I hear myself reference it frequently: going from one activity, event or project to the next without time to recover in between. I’ll say, “I just need to get past this _____ (workshop, class, event, deadline) THEN I can ______ (relax, breathe, take a day off, catch up on organizing projects).” My husband will say to me, “You always say that.” Meaning there’s always another workshop, class, event or deadline on the horizon. That’s life, though, isn’t it?
Creating time to recover
When is there NOT something new to prep for??
I am a bridesmaid in a wedding in November. Of 2019. That will be “coming up” for the next fourteen months. Currently, my dad has a birthday this week, Kate’s birthday is in less than two weeks then it’s my hubby’s birthday and before you know it we’re in November which is The Month of A Thousand Celebrations including hosting Thanksgiving for 25, my birthday, then December in all its glory. You get the picture.
This week I’m meeting with some ladies about October workshops. I have a guest blog post due, a Power Point presentation to put together for OnaMission, a board meeting, Faith First every Friday and so on. All of us have STUFF to do. And I love being busy (to a point).
Always having something to look forward is actually one tactic I employ to fight anxiety. There’s a feeling of excited anticipation and I get antsy when there’s nothing to plan, shop for and promote.
Part of my message on this blog is GET BUSY. Most of the ladies in my sphere of influence are on a mission to use their gifts to better the world and expand their influence.
The problem lies in moving from one thing to the next…
- without celebrating our accomplishments and
- without time to recover.
The “a-ha” for me was after years of observing people do something like host an event in their home. Bunco for example. I couldn’t figure out how it took them all week to prep then another week to recover. I’d think, “No wonder people are hesitant to host–that’s a huge commitment!” And in most two-week spans, I’d host three things!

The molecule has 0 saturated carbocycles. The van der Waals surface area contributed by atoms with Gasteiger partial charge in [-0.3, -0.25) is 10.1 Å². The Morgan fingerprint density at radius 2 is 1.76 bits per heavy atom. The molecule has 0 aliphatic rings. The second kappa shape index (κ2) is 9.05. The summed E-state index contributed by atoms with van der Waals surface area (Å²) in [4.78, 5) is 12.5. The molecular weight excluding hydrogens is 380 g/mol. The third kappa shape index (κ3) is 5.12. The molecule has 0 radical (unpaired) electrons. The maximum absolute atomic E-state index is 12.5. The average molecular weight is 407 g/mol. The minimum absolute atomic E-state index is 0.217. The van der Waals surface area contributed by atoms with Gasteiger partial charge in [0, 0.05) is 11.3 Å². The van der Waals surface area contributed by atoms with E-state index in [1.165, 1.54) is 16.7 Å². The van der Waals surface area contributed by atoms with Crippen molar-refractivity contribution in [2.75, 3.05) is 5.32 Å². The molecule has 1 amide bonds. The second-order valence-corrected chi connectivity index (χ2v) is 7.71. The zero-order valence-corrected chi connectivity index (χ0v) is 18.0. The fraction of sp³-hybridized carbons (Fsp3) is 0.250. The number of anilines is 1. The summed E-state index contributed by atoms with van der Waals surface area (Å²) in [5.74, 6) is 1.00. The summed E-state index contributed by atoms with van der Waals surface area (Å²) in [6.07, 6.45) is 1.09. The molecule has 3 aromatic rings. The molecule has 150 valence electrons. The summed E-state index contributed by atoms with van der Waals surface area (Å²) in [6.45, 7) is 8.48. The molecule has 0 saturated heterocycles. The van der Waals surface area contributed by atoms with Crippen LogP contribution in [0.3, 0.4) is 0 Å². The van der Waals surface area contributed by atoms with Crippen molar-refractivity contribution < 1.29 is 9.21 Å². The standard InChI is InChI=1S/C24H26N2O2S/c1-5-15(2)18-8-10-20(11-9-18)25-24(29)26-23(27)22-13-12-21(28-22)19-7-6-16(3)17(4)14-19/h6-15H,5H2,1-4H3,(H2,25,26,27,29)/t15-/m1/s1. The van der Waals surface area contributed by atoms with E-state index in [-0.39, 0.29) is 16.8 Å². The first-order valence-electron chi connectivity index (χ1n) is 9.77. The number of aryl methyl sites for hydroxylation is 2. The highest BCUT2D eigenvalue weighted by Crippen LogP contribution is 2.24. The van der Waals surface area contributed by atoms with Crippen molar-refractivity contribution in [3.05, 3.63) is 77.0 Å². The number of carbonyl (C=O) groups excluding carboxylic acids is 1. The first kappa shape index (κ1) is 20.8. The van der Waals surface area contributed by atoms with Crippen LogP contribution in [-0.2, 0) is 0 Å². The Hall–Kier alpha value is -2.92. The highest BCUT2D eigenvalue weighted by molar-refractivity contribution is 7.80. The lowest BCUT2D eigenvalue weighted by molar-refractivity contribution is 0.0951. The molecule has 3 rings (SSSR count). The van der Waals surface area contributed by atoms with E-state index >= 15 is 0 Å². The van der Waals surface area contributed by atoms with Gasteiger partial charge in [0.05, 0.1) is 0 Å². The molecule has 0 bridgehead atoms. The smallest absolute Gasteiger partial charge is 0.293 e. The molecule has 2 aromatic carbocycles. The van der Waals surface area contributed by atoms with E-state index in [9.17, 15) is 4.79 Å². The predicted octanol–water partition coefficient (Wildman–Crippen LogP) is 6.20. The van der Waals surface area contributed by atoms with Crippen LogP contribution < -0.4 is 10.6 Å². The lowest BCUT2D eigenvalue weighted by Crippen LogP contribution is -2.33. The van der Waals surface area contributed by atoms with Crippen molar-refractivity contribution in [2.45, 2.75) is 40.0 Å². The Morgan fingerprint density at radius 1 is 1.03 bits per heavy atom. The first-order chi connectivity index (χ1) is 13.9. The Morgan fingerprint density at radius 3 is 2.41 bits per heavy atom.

Here’s the difference. They stayed organized as they went along like the “clean as you go” while cooking concept. Then after the event they spent time singularly focused on putting everything away and getting organized for whatever the next thing was, even if the next thing wasn’t on their radar yet.
Without creating time to recover, I, on the other hand had to deal with the mess of the last event as I started prepping for the next.
Things literally piled up which meant the time to recover increased exponentially because I’d be looking for name tags from three events back or wondering where I’d stashed the prizes people had donated for the event last month. And of course any lingering organizational projects only continued to get worse so that when I DID have a moment to breathe, there was only enough time to get about 60% recovered before it was on to the next.
I’m over it. I love getting a lot done and pulling things off at the last minute but now at age 40 and with an almost-toddler, I NEED recovery time not just to put things away and send the follow-up emails but also to reflect, rest and celebrate.
I’m OK with being the person who needs extra time before and after even if it means doing less. I’ve been meaning to do less, anyway.
So don’t be surprised if my production levels go down a bit. My goal is to actually get on top of things here pretty soon. Besides saving my sanity, I think it will also mean more quality events and a less-stressed ME.
What about you? Do you build in recovery time or do you jump from one thing to the next?
For more reading: Life Never Slows Down and visit the posts suggested below.